What does 2019 bring for Russia?

The year 2019 marks changes in various areas of the country's life. Among other things, a slew of amendments to Russia’s Tax Code concerning both individuals and legal entities come into force starting from January 1, 2019. 

According to Russia's president Vladimir Putin, the increase in the VAT rate from 18% to 20% is due to the need to maintain the non-oil-and-gas deficit at a certain level.

It is expected that the raise will annually bring to the federal budget additional 620 billion rubles (about $9.8 billion) since 2019. A 10% discounted VAT rate is to be retained as concerns socially important goods like foodstuffs, with the exception of delicacies; products for children; printed periodicals; books related to education, science and culture; and medicines.

The cancellation of property tax for legal entities has become one of important amendments to the Code. Russia's First Deputy Minister, Finance Minister Anton Siluanov believes that will serve as a compensation measure for the business sector given the VAT (value-added tax) hike from 18% to 20%. According to Moscow’s department of economic policy and development, the tax exemption on organizations’ moveable property will diminish the debt burden on businesses in the Moscow Region by around 13%.

The rules for control transactions have changed for legal entities starting January 1. Now the Tax Service will monitor deals if the income figures during the calendar year surpass 60 mln rubles (or $862,870) for transactions with foreign affiliated parties, and 1 bln rubles (or $14.38 mln) for domestic transactions. The measure is set to help the Tax Service keep track of companies amid cancelled transfer pricing and the abolished institution of the consolidated taxpayers group.

Big agriculture enterprises will be obliged to pay the value-added tax instead of the unified agricultural tax starting January 1, 2019, unless they exercise the right to the exemption. A source in the Agriculture Ministry said that the new regulation enables agriculture producers with an aggregate income of less than 100 mln rubles ($1.4 mln) in 2018 to apply to the tax authorities for a VAT tax exemption. The ministry suggests that the measure helps ease red tape and mutual settlements between big and small producers.

The law envisaging a gradual increase in the retirement age in Russia to 60 years for women and 65 years for men will come into effect on January 1, 2019. The transition period will last until 2028.

The reform of the pension system became one of the most debated legislative initiatives of the past year. The initial draft law underwent significant changes. The amendments were made after President Vladimir Putin instructed the government to soften the original version and to introduce a number of additional benefits, as well as measures to support people of pre-retirement age.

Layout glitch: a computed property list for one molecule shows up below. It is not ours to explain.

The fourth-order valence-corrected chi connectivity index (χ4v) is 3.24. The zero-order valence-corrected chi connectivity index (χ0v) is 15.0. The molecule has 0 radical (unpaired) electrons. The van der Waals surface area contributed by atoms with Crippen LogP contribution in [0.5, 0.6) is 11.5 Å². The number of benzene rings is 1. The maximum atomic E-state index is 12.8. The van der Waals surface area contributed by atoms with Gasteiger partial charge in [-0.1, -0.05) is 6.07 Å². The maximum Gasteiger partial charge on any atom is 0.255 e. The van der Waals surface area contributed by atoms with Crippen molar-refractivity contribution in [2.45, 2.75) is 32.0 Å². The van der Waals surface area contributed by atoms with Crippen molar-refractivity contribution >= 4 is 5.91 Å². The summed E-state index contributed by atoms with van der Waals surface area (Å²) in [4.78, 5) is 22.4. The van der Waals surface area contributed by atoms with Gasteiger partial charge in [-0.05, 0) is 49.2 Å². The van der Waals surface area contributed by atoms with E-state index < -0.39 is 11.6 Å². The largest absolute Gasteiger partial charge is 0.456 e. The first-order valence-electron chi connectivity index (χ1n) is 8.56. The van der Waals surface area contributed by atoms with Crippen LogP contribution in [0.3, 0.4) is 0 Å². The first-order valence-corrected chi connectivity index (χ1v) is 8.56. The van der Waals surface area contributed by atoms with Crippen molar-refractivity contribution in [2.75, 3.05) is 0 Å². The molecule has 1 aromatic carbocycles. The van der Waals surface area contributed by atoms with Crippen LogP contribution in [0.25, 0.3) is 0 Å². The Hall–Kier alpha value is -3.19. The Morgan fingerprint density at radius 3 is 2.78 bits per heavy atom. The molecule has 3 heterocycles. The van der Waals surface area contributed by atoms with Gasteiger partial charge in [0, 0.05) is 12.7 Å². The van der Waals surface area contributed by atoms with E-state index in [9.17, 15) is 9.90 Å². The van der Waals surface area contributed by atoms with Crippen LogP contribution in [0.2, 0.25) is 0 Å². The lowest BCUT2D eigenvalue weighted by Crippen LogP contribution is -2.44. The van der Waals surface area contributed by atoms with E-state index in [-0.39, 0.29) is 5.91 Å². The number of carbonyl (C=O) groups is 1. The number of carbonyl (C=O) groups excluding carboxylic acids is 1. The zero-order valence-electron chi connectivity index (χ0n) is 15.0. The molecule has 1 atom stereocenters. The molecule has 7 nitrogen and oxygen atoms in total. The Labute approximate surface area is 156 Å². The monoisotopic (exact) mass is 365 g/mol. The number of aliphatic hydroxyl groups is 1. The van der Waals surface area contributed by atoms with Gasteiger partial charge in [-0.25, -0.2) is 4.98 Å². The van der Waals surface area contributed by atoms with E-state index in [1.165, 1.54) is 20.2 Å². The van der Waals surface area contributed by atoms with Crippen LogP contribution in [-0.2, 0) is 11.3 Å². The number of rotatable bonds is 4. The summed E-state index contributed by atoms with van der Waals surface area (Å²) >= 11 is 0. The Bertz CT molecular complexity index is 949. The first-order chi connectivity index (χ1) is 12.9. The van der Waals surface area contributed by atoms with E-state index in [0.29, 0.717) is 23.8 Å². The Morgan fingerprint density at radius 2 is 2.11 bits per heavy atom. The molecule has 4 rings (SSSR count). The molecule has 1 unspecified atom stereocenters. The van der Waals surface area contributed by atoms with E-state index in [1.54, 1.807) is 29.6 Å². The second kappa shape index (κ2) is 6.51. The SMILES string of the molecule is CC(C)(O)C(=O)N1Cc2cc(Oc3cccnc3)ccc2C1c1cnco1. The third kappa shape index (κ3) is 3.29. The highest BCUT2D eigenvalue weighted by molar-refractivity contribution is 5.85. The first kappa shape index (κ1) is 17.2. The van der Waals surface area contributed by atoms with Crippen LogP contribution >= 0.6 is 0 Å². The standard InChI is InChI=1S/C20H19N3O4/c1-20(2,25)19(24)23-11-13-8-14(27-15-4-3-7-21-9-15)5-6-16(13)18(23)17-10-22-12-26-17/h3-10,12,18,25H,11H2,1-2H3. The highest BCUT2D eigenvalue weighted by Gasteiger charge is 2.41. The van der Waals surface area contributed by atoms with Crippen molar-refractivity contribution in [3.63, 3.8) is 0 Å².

Eventually, the draft law was signed by the head of the state on October 3. It stipulates a gradual increase in the retirement age by 5 years - to 65 for men and 60 for women instead of 63, as it was initially proposed by the Cabinet. The amendments also reduce by three years the length of service that gives the right to early retirement: for men it was reduced to 42 from 45 years as it was originally planned, for women it was reduced to 37 from 40 years.

In the first several years the retirement age will be raised by six month annually. Those citizens who were to retire under the old law in the next two years will be given the right to qualify for a pension six months earlier than the new retirement age. For example, if a person, according to the new retirement age, is due to retire in January 2020, he will be able to do it already in July 2019.

The average pension in Russia in 2018 was 14,100 rubles ($202). In 2019, according to the new law, the average monthly old-age pension for non-working pensioners will increase to 15,000 rubles ($215), and by 2024 - to 20,000 rubles ($286) per month.

The new law preserves the right to early retirement for people working in harmful and dangerous conditions, for those injured as a result of radiation or man-made disasters. Also, the law secures early retirement to one of the parents or the guardian of a disabled person from childhood.

The law secures benefits for permanent residents in the Far North regions of Russia and equal areas, those who worked there as reindeer herders, fishermen and hunters. Under the new law disabled war veterans, persons with visual disabilities and other categories of disabled people are eligible to early retirement. Early retirement benefits will be given to women who gave birth to more than two children and have the experience of working in the Far North and in equal areas. The law still secures benefits for women who have given birth to five or more children and raised them up to eight years. The law also gives the right to early retirement to women with three and four children. They will be able to retire three and four years earlier than the generally established retirement age. Under the new law women who have 37 years of work experience and men who have 42 years of work experience also have the right to early retirement but not earlier than 55 years and 60 years respectively.


Vestnik Kavkaza

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